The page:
Giving them a fighting chance

The NSO statistics show that one in 20 children are still living in a state of severe material deprivation. 16% of those questioned say they would not be able to afford an unexpected bill of €650, should it come their way

An important task for any politician is house visits. It is an interesting duty because you really never know what you will face. Some are friends you haven’t seen in ages, others are people who have supported you throughout your career and invite you over. There will be people who will open their door as if you’re the Pope, others who will clearly, and sometimes colourfully, show you that they don’t vote for your party. It’s an experience each and every politician goes through and it’s still a great way to understand and measure the social realities in our communities.

We tend to make assumptions throughout our day-to-day work. We read about how the country is doing well in terms of GDP and various financial reports. But the real barometer is what people say in their living rooms. There is no phone survey or NSO report which can replace a chat in the kitchen with all the family gathered. People tend to open up and give you depth. If they’re doing well, they will say it and if they’re not, they’ll also say it. No ifs or maybes. You get it all directly, in raw form. From what I gathered during the past election campaign, and visits after that, people are feeling that the country is doing well. It’s not necessarily because their salary increased. But they’ll tell you their daughter found a job immediately after graduating, they’ll tell you their partner found a part-time job or there’s more over-time available for those who want it. Middle-class families are going up a step or two, from barely managing to comfortably managing. It’s all these people ask for; a decent living and a roof over their heads.

You clearly understand that, while the sun did not rise for the first time in 2013, there’s tangible improvement being felt across different levels of society. People from business will tell you that work is booming, but my immediate questions would be, “Are jobs being created and are salaries rising?” The answers are often, yes. And there’s evidence in statistics that backs this. Salaries are indeed rising and jobs in the private sector are being created. Some might say that there are too many vacancies, and that our competitive edge might be dented if salaries keep rising. But that is another economic argument.

This week new statistics were published on the rates of severe material deprivation. The trend is clear, things are improving. There are still big challenges, but the focus is on the right things. In the past, the major obstacles were lack of work and opportunity. Today, things are different, jobs are aplenty. The biggest challenge is, by far, housing. The Government is focusing a lot of its energy on this because it is indeed an important issue. Part of the problem is the result of our own success, with many people coming to Malta to find better fortune. Central Bank statistics show that at the beginning of the previous legislature, the number of permits for apartments was 2,000 and over the past year or two this increased to 8,000 a year. Prices have not gone down or stabilised and, in some cases, are still increasing. Having an affordable rental market is crucial because rent eats away big chunks of the income of low-earning families.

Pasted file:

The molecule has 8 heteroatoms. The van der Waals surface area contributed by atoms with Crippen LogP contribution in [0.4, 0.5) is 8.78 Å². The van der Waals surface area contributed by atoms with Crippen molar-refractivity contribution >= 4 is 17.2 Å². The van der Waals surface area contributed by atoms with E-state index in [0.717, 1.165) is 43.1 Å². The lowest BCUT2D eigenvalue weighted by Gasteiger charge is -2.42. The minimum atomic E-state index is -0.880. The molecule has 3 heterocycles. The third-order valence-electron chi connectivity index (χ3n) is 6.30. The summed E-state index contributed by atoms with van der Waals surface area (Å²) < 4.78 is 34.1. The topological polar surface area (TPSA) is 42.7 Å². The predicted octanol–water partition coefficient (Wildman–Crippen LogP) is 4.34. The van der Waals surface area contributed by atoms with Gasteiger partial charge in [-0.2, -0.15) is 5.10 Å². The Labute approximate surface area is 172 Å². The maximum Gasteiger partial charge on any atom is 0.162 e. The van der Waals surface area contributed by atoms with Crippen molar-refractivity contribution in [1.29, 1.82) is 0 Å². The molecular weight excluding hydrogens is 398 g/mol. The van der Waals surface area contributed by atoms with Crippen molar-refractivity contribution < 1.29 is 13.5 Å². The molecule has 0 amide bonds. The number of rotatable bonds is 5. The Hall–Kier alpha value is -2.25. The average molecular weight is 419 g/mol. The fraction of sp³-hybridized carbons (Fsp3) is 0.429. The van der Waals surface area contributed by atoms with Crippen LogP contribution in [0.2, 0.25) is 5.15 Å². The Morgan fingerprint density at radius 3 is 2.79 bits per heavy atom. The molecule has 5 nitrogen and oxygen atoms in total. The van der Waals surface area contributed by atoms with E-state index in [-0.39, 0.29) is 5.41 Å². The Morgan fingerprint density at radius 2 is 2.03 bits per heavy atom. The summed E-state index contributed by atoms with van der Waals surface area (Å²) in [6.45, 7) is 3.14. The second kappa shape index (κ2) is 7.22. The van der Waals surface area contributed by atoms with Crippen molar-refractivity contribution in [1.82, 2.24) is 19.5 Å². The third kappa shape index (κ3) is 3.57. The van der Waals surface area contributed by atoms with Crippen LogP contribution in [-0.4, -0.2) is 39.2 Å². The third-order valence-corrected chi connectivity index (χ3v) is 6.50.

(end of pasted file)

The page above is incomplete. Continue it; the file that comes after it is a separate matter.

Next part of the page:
The NSO statistics show that one in 20 children are still living in a state of severe material deprivation. 16% of those questioned say they would not be able to afford an unexpected bill of €650, should it come their way. Our duty, not just as a Government but also as the Labour Party, is to continue to fight tooth and nail so that the lives of these families are improved. We need to make sure the wealth created by a booming economy reaches them as well and provides more opportunities for them.

These are some of the families that we politicians meet in house visits. House visits only exist because of how our election process is. Statistics are numbers, until you knock on that door and they welcome you in. Then it’s a human story, with some circumstances the result of mistakes and tough breaks. But at the end of the day it is our duty to make sure we give everyone a fighting chance to make their life better, to make sure that their children’s future is not determined by their present circumstances. They want the chance to make something for themselves. That is our job.

 

Evarist Bartolo is minister for education and employment

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